Racism and Xenophobia in September 2015
The following is our review of racism and xenophobia in Russia during September 2015. The data we report are collected in the course of Sova Center’s daily monitoring activities.
No fewer than five people were targeted in racist violence this month, with one of them being killed. These attacks took place in Saint-Petersburg and the Kursk region. Since the beginning of 2015, five people have been killed in racist attacks, and 50 more were injured or beaten; four received serious threats on their lives. We have recorded these incidents in 14 regions of Russia so far this year.
Two objects in the Krasnoyarsk Krai and the Chelyabinsk region were targeted in incidents of xenophobic vandalism this September. We have recorded such incidents on 28 objects in 16 regions of the country so far this year.
Public ultra-right activity was low this month. On September 27 at the Chistye Prudy Metro stop, at the place where Spartak Moscow fan Yury Volkov was killed, nationalists held a traditional “day of memory of the victims of ethnic crime.” It was organized by the “Russians” association. Other participating groups included Pamyat, the Nation and Freedom Committee, the movement For Honor and Freedom, and the Moscow chapter of the Russian Joint National Alliance (RONA). The event drew no more than fifteen people. Aside from Moscow, a few very insignificant events were held in Khabarovsk and Balakhna.
Nationalists in Kazan held two separate events “in defense of the Russian language.” On September 6, there was a rally “for federal educational policy,” organized by the Society of Russian Culture of the Republic of Tatarstan. Participants in the action included members of the National-Democratic Party (Konstantin Krylov), the Great Russia (Andrey Savelyev), Motherland (Aleksey Zhuravlev), as well as a few others flying imperial Romanov flags. The rally drew between 25-30 people. On September 11, two activists from the Great Russia Party conducted pickets for the same cause.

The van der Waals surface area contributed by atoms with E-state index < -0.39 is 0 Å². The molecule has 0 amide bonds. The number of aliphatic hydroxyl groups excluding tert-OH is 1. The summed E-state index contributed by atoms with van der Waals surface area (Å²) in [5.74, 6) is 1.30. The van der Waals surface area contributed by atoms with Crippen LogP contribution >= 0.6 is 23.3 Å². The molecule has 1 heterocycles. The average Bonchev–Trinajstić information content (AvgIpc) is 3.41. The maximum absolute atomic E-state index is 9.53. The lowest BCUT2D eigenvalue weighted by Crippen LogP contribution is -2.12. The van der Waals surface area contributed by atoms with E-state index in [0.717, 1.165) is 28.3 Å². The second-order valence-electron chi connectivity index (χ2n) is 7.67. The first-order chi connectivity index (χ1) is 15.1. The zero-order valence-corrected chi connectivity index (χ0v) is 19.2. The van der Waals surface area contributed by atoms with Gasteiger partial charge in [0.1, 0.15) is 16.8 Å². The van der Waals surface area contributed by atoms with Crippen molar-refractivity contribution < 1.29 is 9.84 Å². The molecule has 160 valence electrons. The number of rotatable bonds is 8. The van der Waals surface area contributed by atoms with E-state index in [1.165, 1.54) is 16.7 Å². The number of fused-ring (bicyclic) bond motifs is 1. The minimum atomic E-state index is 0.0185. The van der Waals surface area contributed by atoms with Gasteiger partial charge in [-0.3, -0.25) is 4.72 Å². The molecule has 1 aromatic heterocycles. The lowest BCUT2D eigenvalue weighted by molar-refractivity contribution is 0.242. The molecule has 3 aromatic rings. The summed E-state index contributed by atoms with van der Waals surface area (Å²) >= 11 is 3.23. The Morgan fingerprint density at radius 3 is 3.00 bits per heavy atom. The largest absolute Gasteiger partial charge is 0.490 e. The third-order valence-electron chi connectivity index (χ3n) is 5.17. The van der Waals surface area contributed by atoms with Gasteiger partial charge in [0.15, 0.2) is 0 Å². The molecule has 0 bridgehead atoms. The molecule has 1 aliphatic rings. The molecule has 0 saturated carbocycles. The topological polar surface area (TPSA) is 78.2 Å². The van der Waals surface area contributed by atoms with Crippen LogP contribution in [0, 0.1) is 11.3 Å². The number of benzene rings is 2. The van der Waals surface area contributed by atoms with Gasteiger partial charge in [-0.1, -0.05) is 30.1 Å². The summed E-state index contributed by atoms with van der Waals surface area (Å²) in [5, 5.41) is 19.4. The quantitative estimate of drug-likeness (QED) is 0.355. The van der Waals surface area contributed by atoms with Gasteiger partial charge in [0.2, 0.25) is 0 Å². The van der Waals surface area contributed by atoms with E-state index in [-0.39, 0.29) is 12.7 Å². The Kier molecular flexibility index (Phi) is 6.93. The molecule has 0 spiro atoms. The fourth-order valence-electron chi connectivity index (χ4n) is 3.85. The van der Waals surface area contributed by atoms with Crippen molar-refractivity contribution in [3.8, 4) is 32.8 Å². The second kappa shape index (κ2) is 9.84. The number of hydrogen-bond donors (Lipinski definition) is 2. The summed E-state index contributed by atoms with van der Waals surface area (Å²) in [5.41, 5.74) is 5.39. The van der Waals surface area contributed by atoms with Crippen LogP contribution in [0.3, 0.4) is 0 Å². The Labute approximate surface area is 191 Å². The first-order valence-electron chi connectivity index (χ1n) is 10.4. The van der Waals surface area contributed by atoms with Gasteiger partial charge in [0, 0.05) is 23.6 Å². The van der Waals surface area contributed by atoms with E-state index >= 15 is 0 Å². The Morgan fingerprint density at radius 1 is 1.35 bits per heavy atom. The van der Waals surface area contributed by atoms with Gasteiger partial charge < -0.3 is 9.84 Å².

In Moscow, nationalists participated in a general opposition protest on September 20 in the Maryino section of the city. Nation and Freedom members, members of Pamyat, the “Russians,” RONA and the Right Party (Vladimir Istrakhov) also took part. National Liberation Movement (NOD) member Maria Katasonova was also seen in attendance. Additionally, about ten people displaying imperial flags as well as flags with Celtic crosses and “kolovrats” (pre-Christian Slavic solar symbols) came out to the rally.
Local elections (not to be confused with regional elections), another focus point for nationalists, were held across Russia on September 13.
The Great Fatherland Party participated in local elections, sending representatives to municipal and city-level constituencies. As a result, Great Fatherland member Maxim Khudyakov became a deputy of the municipal committee of the Mikhailovka rural settlement of the Mikhalovsky municipal district of the Primorsky Krai; Oleg Kusakin, also of Great Fatherland, became a deputy of the City Duma of the city of Pavlovo in the Nizhny Novgorod region; brothers Oleg and Sergey Gavrin from the village of Energetik in the Novoorsky district of the Orenburg region received mandates as well.